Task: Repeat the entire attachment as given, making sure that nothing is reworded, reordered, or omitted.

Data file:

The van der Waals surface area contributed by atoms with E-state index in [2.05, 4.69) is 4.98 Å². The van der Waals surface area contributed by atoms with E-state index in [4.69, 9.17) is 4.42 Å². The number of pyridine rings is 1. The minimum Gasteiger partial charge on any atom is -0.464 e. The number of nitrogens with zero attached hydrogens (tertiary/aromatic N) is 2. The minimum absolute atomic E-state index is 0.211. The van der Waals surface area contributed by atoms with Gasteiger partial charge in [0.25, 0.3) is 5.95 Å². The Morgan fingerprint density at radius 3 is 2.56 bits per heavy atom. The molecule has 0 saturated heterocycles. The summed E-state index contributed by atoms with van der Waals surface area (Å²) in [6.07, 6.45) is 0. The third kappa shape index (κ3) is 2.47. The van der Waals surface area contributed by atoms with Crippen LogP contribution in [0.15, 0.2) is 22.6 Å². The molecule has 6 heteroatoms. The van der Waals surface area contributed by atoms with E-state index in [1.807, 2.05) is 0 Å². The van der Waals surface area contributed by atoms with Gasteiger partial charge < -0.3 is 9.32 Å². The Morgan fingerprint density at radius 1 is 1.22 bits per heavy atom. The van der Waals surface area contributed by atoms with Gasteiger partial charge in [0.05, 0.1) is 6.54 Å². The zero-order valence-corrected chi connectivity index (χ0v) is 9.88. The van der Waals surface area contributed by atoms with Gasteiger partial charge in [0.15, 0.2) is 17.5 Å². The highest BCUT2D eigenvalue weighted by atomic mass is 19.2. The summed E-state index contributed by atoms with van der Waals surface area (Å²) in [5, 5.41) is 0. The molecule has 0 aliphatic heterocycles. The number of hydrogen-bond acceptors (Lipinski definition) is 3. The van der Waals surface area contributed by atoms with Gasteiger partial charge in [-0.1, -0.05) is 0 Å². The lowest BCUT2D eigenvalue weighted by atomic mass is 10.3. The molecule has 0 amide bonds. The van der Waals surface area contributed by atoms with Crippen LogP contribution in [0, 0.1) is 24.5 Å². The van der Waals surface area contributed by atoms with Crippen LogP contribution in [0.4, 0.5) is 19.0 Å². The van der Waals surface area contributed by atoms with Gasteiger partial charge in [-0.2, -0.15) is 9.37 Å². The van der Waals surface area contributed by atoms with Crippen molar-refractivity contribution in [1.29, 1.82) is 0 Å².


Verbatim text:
The van der Waals surface area contributed by atoms with E-state index in [2.05, 4.69) is 4.98 Å². The van der Waals surface area contributed by atoms with E-state index in [4.69, 9.17) is 4.42 Å². The number of pyridine rings is 1. The minimum Gasteiger partial charge on any atom is -0.464 e. The number of nitrogens with zero attached hydrogens (tertiary/aromatic N) is 2. The minimum absolute atomic E-state index is 0.211. The van der Waals surface area contributed by atoms with Gasteiger partial charge in [0.25, 0.3) is 5.95 Å². The Morgan fingerprint density at radius 3 is 2.56 bits per heavy atom. The molecule has 0 saturated heterocycles. The summed E-state index contributed by atoms with van der Waals surface area (Å²) in [6.07, 6.45) is 0. The third kappa shape index (κ3) is 2.47. The van der Waals surface area contributed by atoms with Crippen LogP contribution in [0.15, 0.2) is 22.6 Å². The molecule has 6 heteroatoms. The van der Waals surface area contributed by atoms with E-state index in [1.807, 2.05) is 0 Å². The van der Waals surface area contributed by atoms with Gasteiger partial charge < -0.3 is 9.32 Å². The Morgan fingerprint density at radius 1 is 1.22 bits per heavy atom. The van der Waals surface area contributed by atoms with Gasteiger partial charge in [0.05, 0.1) is 6.54 Å². The zero-order valence-corrected chi connectivity index (χ0v) is 9.88. The van der Waals surface area contributed by atoms with Gasteiger partial charge in [0.15, 0.2) is 17.5 Å². The highest BCUT2D eigenvalue weighted by atomic mass is 19.2. The summed E-state index contributed by atoms with van der Waals surface area (Å²) in [5, 5.41) is 0. The molecule has 0 aliphatic heterocycles. The number of hydrogen-bond acceptors (Lipinski definition) is 3. The van der Waals surface area contributed by atoms with Gasteiger partial charge in [-0.1, -0.05) is 0 Å². The lowest BCUT2D eigenvalue weighted by atomic mass is 10.3. The molecule has 0 amide bonds. The van der Waals surface area contributed by atoms with Crippen LogP contribution in [0, 0.1) is 24.5 Å². The van der Waals surface area contributed by atoms with Crippen LogP contribution in [0.4, 0.5) is 19.0 Å². The van der Waals surface area contributed by atoms with Gasteiger partial charge in [-0.2, -0.15) is 9.37 Å². The van der Waals surface area contributed by atoms with Crippen molar-refractivity contribution in [1.29, 1.82) is 0 Å².